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FINANCE

August 22, 1999

  1. International
  2. Finance
  3. Industry
  4. Policy
  5. Trade

Dollar rates on rise in kerb

The Pak Rupee was seen fast losing ground against US dollar in the inter-bank and kerb market as well, dealers said here Thursday.

The Rupee lost 5 paisa to 54.10/54.15 for buying and selling in the open currency market and lost almost 10 paisa in the interbank floating market to 51.70/51.84 at the close of the day, treasury officials at various banks said.

KPT to earn 11pc less from cargo handling

The Karachi Port Trust (KPT) has projected an 11 per cent fall in its income from cargo handling in 1999-2000 compared to 1998-99. But KPT officials say this may not stop KPT from earring an operating surplus of Rs 620 million in current fiscal year.

KPT officials say that the income from cargo handling has been projected at Rs 1.343 billion for 1999-2000 against the 1998-99 income of Rs 1.505 billion showing a decline of Rs 162 million.

ADB to provide $ 1.635bn loan

The Asian Development Bank will provide $ 1.635 billion assistance to Pakistan during 2000-2002, according to tentative arrangement worked out between Manila and Islamabad.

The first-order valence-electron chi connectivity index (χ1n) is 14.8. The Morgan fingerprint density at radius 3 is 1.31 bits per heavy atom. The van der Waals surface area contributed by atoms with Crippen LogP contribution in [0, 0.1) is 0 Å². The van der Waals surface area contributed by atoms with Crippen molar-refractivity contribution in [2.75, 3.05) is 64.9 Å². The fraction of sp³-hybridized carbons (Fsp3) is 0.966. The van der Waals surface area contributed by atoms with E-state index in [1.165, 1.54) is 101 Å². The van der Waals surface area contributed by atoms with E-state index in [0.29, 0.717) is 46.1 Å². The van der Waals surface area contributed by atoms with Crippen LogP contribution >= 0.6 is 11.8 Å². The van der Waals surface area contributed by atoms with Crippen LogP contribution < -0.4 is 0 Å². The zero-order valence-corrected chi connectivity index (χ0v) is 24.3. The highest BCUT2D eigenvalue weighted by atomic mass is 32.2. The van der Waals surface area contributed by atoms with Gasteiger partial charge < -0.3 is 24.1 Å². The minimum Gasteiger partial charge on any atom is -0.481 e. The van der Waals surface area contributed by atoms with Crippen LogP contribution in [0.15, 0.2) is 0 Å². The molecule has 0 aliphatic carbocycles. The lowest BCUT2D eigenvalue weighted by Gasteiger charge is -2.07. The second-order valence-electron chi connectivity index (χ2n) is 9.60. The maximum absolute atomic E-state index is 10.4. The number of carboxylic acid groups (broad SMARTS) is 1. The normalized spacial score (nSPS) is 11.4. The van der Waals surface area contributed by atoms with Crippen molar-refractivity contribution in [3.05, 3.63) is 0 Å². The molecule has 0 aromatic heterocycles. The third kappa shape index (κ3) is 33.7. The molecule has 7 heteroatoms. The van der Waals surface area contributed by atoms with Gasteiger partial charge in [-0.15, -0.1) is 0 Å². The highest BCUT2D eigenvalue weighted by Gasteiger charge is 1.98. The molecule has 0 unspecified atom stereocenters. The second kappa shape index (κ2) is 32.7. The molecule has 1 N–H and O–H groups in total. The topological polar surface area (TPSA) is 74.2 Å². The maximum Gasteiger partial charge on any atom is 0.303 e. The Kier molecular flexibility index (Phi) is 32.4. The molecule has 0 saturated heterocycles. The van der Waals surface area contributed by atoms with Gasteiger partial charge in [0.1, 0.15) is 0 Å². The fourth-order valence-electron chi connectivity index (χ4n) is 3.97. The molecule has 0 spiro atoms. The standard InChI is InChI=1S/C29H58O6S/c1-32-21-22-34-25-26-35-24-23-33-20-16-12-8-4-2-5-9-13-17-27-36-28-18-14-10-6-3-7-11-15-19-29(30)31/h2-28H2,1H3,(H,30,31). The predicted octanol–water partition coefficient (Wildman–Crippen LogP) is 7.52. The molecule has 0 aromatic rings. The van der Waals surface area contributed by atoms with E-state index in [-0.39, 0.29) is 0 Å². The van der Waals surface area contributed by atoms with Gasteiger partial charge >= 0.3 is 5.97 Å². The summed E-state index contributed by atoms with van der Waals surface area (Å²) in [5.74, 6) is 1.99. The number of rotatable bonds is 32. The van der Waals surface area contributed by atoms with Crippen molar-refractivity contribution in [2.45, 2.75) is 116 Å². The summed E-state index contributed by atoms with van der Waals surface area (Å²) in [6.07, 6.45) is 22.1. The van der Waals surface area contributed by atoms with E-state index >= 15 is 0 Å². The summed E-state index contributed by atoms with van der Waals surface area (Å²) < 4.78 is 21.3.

It is learnt that of this $ 940 million will be from Asian Development Fund (ADF) and $ 710 million from ordinary credit resources (OCR).

The Bank's programme is based on the priorities identified in the country operational strategy (COS) approved in 1995. The guiding principles being to address the problems of weak governance, lack of absorptive capacity, high external debt and special focus on poverty alleviation.

The Bank will provide concessional assistance for poverty reduction, governance issues and social sectors while quick disbursing assistance will be on OCR terms.

It may be mentioned that due to economic sanctions, ADB did not give any new assistance to Pakistan in 1998 while for 1999, the Bank is providing $ 887 million of which $ 175 million are from ADF and $ 712 million from OCR.

$28.9m foreign investment outflowed in Jan-July

The outflow of foreign investment in seven months of 1999 amounted to 28.932 million dollars because of a couple of negative developments, especially the lingering dispute between private power producers and the government.

The foreign investors during the January-July period bought 218.756 million shares worth Rs 3.443 billion while they sold 304.943 million shares valued at Rs 4.933 billion, hence the outflow totalled at Rs 1.490 billion or 28.932 million dollars.

Traders said that the main factor, which hurt the confidence of the foreign investors was the dispute between the private power producers and the government. The tussle had badly tarnished the image of Pakistan and foreign investment not only plummeted in the stock market but in other sectors too.

Rs6-7bn withdrawn from lottery schemes

People have withdrawn six to seven billion of rupees from lottery schemes of three major banks in the past one month and a few days. As a result the cumulative amount of these deposits has fallen to around Rs 38 billion from Rs 45 billion at the beginning of July.